In a small number of matters each year, access to [metadata] is the determining factor in whether or not allegations can properly be made out.
AD: What safeguards have been in place to ensure that the metadata powers granted to AHPRA were not abused?
A: Information AHPRA has obtained is held in a secure AHPRA database. The information is only available to AHPRA staff or other persons where this is required or authorised by law.
AHPRA staff are under a duty of confidentiality regarding their access to, use of, and disclosure of the information, and must only use it in the course of their duties.
Given that all applications for the use of these powers must be signed off by the CEO, their use is not open to abuse.
We are also subject to the provisions of the Commonwealth Privacy Act and we have an independent Privacy Commissioner if there are any concerns raised.
What is metadata?
It’s a murky area, but metadata is widely understood by government officials to include:
• Telephone numbers
• The time and length of phone calls
• The IP addresses of computers from which messages are received or sent
• Location of parties making phone calls
• To and from email addresses on emails
• Logs of visitors to chat rooms online
• Status of chat sites — whether they are active and how many people are participating
• Chat room aliases or identifiers
• Start and finish times of internet sessions
• The location of an individual involved in communications
• The name of the application someone uses online and when, where and for how long used
Metadata is not:
• The content of a communication, such as a phone call or an email
• The subject line of an email
• The content of the discussion in a chat room online
• The content of a mobile phone text message
• Attachments to emails, such as photos or videos
• Web camera transmissions
• Website browsing histories
• The name of a website a person visits
• The substance of a person’s social media posts
• Source: Sydney Morning Herald.
An expert legal view
Professor Bruce Baer Arnold is assistant professor at the school of law at the University of Canberra. He questions the absence of judicial scrutiny over AHPRA’s access to metadata.
The difficult question is proportionality. Does AHPRA need warrantless access to data in order to ensure public safety? Just because something is bureaucratically convenient, doesn’t mean it’s necessary and imperative.
My sense is that most lawyers and doctors are quite happy for AHPRA to engage in surveillance if — and it’s the fundamental IF — that surveillance occurs within a lawful, accountable and proportionate framework.
That means having meaningfully independent supervision: someone who’s outside the magic circle, who is vigorous, who is expert and who isn’t dependent on information fed to them by AHPRA or a similar agency.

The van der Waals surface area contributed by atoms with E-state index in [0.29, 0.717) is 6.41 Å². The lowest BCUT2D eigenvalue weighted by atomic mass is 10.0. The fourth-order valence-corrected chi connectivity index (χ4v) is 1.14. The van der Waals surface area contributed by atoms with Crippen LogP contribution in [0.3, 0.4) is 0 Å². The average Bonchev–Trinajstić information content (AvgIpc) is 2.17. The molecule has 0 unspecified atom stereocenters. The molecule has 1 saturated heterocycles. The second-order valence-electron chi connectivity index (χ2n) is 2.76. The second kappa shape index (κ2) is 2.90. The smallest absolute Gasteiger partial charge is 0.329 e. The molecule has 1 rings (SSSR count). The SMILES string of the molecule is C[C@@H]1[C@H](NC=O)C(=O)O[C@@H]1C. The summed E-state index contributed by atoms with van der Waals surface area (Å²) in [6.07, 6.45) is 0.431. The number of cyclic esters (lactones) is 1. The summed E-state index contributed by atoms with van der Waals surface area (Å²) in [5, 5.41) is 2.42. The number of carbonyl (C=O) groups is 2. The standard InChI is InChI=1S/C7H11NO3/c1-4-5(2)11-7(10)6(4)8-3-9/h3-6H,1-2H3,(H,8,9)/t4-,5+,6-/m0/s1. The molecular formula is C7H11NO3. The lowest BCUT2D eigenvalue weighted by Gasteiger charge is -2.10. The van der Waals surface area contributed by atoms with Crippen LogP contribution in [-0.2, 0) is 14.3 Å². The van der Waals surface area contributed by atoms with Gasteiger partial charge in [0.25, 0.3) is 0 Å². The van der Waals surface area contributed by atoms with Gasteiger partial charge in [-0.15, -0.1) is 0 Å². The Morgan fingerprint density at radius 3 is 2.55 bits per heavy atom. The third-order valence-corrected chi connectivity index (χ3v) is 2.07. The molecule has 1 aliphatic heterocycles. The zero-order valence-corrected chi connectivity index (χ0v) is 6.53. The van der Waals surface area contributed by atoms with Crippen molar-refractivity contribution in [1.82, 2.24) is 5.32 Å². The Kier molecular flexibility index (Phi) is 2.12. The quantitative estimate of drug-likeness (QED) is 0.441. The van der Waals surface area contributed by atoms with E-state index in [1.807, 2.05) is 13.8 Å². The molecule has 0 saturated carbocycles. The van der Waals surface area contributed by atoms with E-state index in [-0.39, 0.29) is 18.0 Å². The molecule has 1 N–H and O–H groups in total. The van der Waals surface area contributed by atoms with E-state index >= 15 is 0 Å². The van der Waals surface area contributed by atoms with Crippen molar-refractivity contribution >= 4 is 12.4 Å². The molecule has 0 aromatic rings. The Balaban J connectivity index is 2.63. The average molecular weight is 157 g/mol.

It also means use of warrants rather than simply requesting information from a telco that is always going to say yes. The warrant process through the courts is important because it provides some independence and scrutiny.
Contrary to popular belief, warrants don’t take weeks or months to obtain. If they’re necessary and properly prepared, they are available quite quickly. There’s no reason AHPRA shouldn’t rely on warrants rather than back doors in the legislation.
A warrant could cover the metadata and the content of the communication. Courts considering requests for warrants look at factors such as the seriousness of the alleged offence, evidence that there has been an offence, whether evidence is otherwise unobtainable, and the scope of the warrant (what it covers, who it covers, how long it runs for and so forth).
They’ll be conscious of the fact that people who request warrants are sometimes well-meaning but poorly advised. They’ll also be conscious that problems with warrants may mean that evidence is legally inadmissible and therefore cause a prosecution to fall over.
Do people get told that their metadata is being accessed? No. In that sense, we’re all suspects. We won’t get told who — if anyone — has been looking at our phone records, why they were looking and when they were looking.
Was it for a legitimate investigation or just curiosity or a stalker working in the agency that’s allowed to request? We don’t get told. We are supposed to trust. But we’d trust more if there was greater transparency.
In practice, there’s not much transparency.
What do MDOs say?
Avant says it is concerned about giving powers to AHPRA to obtain metadata without a warrant.
“The data retention laws passed last year limited access to telecommunications data to agencies investigating serious criminal offences and undertaking national security investigations,” says Dr Georgie Haysom (pictured), Avant’s head of advocacy. “AHPRA and the Health Care Complaints Commission in NSW already have the power to obtain information for the purpose of investigating a disciplinary matter or an alleged offence under their respective legislation.
“[But] AHPRA and the HCCC are healthcare regulators not criminal law enforcement agencies.
“If healthcare regulators, such as AHPRA and the HCCC, want access to metadata held by telecommunications services providers, they should be required to follow the regime outlined in their own governing legislation, such as issuing notices and obtaining warrants.”